State opioid deaths not all tallied
System for investigating, reporting them deemed unreliable
State officials say the four-year death toll from opioid overdoses in Arkansas is likely higher than the 800 found in a federal database.
They just aren’t sure how much higher — mostly because county coroners don’t have a consistent system for investigating deaths and because of gaps in training those coroners.
Because of unreliable data, Arkansas was left out of national research on opioid overdose deaths.
Kermit Channell, executive director of the state Crime Laboratory, points to his own agency’s numbers as evidence of “us missing something.”
More than half of the bodies sent to the Crime Lab for autopsies on drug overdoses have prescription opioids in their systems, Channell said.
The lab conducted 207 drug overdose-related autopsies in 2016 and 300 last year.
But the official tally of prescription opioid deaths doesn’t make up nearly half of all reported drug overdose deaths. For example, in 2014, Arkansas reported that 163 of 405 overdose deaths were tied to prescription opioids — not nearly the correct ratio of what investigators are seeing in the lab, Channell explained.
In other bodies sent to the lab, those that weren’t overdoses, “some form of prescription opioids were found onboard,” he said.
Incomplete data kept Arkansas from being included in a new report that found opioid-involved deaths rose between 2015 and 2016, regardless of victims’ age, race and sex. The study, released March 29 by the federal National Center for Injury Prevention and Control, looked at fatal overdose information from 31 states and Washington, D.C.
Researchers relied on drug overdose deaths noted in a database called the National Vital Statistics System, which is
maintained by the U.S. Centers for Disease Control and Prevention.
Researchers examined only states that submitted reliable data on drug-involved deaths. To be included in the report, 80 percent of a state’s drug overdose death certificates had to name at least one specific drug in 2015 and 2016. Arkansas did not meet that standard.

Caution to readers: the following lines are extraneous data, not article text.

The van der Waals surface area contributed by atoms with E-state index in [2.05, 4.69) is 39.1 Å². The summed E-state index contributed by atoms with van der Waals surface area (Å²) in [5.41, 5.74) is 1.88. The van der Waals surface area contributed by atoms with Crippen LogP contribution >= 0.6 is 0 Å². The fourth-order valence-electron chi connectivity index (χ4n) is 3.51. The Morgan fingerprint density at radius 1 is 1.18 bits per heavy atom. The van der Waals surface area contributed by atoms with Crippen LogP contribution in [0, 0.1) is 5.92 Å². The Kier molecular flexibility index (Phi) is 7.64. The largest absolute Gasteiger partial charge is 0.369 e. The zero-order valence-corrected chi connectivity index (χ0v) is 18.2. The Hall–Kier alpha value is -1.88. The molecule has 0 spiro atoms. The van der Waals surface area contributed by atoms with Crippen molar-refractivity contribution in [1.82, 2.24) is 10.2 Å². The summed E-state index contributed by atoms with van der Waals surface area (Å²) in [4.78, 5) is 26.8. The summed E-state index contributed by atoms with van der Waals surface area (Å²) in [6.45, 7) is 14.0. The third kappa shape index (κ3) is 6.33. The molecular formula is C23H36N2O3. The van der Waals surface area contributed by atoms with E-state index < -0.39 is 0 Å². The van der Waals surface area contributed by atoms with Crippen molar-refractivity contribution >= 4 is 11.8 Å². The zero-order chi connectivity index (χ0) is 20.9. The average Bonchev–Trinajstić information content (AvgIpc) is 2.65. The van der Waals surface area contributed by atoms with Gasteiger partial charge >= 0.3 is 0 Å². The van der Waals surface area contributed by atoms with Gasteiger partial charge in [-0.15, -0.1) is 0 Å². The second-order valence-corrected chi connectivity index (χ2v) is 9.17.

A 2015 Public Health Reports article also found that drug overdoses remain underreported across the country.
In about 25 percent of drug overdose cases nationally, death certificates did not include a specific drug. Instead, cause of death was attributed to “other and unspecified drugs,” the article found.
States with centralized medical examiner systems were much more likely to have more detailed information on drug overdose deaths, according to the report.
In Arkansas, the system isn’t centralized. The Crime Lab doesn’t handle all overdose investigations; many are handled by county coroners.
Those elected coroners often don’t have medical backgrounds. State law doesn’t require it. The law requires only that coroners be at least 18 years old, registered voters, live in the county served and lack felony arrests.
That means coroners’ reports are “not as thorough as they could be,” said Kevin Cleghorn, president of the Arkansas Coroner’s Association.
For instance, Cleghorn said, someone might have died from cardiac arrest, but a coroner might fail to note that the heart attack was induced by opioid use. Or multiple drugs are found in someone’s system, like a benzodiazepene such as Xanax, in addition to an opioid, but only the benzodiazepene’s presence is documented.
Some certificates for drug overdose deaths fail to include any specific drug information, he added.
Cleghorn also believes that deaths stemming from opioid misuse, such as traffic wrecks or heart attacks, aren’t being noted in medical reports.
Arkansas is one of 14 states that does not have specific training requirements for coroners, yet coroners can access crime scenes involving deaths, issue subpoenas, handle toxicology samples and determine causes of death.
Free medical and death-investigation training have been available to the state’s coroners and their deputies since 2014.
Under a 2017 law, “certified coroners” are entitled to salary increases. These coroners must complete the death-investigation training.
Only 69 of at least 325 coroners or deputy coroners have completed the state course thus far.
Eighteen Arkansas coroners are certified through the American Board of Medicolegal Death Investigators. Board certification goes to coroners with “basic knowledge and demonstrated proficiency in the standards of practice” to conduct competent death investigations and those with at least 640 hours of death-investigation experience.
Skipping such training creates disparities in coroner reporting across the state, Cleghorn said.
“Until you know what you’re truly facing, you can’t really know what to do,” he said. “How do you counteract it, how do you fight it, if you don’t know what the true enemy is?
“That is what these drugs are — they’re our enemy. They’re killing our people.”